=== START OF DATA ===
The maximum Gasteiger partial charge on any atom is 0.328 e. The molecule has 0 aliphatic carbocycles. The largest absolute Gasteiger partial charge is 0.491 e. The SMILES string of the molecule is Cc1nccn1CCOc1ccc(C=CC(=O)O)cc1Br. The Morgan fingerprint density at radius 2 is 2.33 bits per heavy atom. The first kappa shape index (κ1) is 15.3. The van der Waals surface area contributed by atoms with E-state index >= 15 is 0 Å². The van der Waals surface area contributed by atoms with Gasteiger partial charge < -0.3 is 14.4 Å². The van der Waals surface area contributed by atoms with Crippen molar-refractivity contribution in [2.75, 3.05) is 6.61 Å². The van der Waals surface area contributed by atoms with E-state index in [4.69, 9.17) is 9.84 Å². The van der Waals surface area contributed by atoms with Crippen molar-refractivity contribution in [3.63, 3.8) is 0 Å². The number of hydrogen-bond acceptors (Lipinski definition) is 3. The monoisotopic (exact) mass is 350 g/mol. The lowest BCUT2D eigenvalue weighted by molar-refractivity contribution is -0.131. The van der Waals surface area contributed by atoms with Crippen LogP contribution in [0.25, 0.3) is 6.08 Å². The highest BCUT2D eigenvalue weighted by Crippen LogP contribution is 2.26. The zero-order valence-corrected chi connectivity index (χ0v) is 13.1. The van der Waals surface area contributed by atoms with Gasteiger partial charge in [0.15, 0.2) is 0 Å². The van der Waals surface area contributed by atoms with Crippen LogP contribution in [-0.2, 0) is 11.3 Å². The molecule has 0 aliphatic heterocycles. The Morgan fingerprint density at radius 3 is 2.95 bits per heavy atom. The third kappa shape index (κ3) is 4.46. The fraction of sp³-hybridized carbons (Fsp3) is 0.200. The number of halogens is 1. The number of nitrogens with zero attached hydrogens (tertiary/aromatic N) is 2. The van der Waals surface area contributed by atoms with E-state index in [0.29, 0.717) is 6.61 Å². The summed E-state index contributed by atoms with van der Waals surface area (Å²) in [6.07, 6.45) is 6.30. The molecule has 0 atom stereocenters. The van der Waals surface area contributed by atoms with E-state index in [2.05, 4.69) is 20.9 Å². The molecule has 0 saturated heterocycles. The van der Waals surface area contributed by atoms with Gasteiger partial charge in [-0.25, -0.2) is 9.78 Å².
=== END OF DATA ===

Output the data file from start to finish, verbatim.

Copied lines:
The maximum Gasteiger partial charge on any atom is 0.328 e. The molecule has 0 aliphatic carbocycles. The largest absolute Gasteiger partial charge is 0.491 e. The SMILES string of the molecule is Cc1nccn1CCOc1ccc(C=CC(=O)O)cc1Br. The Morgan fingerprint density at radius 2 is 2.33 bits per heavy atom. The first kappa shape index (κ1) is 15.3. The van der Waals surface area contributed by atoms with E-state index >= 15 is 0 Å². The van der Waals surface area contributed by atoms with Gasteiger partial charge < -0.3 is 14.4 Å². The van der Waals surface area contributed by atoms with Crippen molar-refractivity contribution in [2.75, 3.05) is 6.61 Å². The van der Waals surface area contributed by atoms with E-state index in [4.69, 9.17) is 9.84 Å². The van der Waals surface area contributed by atoms with Crippen molar-refractivity contribution in [3.63, 3.8) is 0 Å². The number of hydrogen-bond acceptors (Lipinski definition) is 3. The monoisotopic (exact) mass is 350 g/mol. The lowest BCUT2D eigenvalue weighted by molar-refractivity contribution is -0.131. The van der Waals surface area contributed by atoms with Crippen LogP contribution in [0.25, 0.3) is 6.08 Å². The highest BCUT2D eigenvalue weighted by Crippen LogP contribution is 2.26. The zero-order valence-corrected chi connectivity index (χ0v) is 13.1. The van der Waals surface area contributed by atoms with Gasteiger partial charge in [0.15, 0.2) is 0 Å². The van der Waals surface area contributed by atoms with Crippen LogP contribution in [-0.2, 0) is 11.3 Å². The molecule has 0 aliphatic heterocycles. The Morgan fingerprint density at radius 3 is 2.95 bits per heavy atom. The third kappa shape index (κ3) is 4.46. The fraction of sp³-hybridized carbons (Fsp3) is 0.200. The number of halogens is 1. The number of nitrogens with zero attached hydrogens (tertiary/aromatic N) is 2. The van der Waals surface area contributed by atoms with E-state index in [0.29, 0.717) is 6.61 Å². The summed E-state index contributed by atoms with van der Waals surface area (Å²) in [6.07, 6.45) is 6.30. The molecule has 0 atom stereocenters. The van der Waals surface area contributed by atoms with E-state index in [2.05, 4.69) is 20.9 Å². The molecule has 0 saturated heterocycles. The van der Waals surface area contributed by atoms with Gasteiger partial charge in [-0.25, -0.2) is 9.78 Å².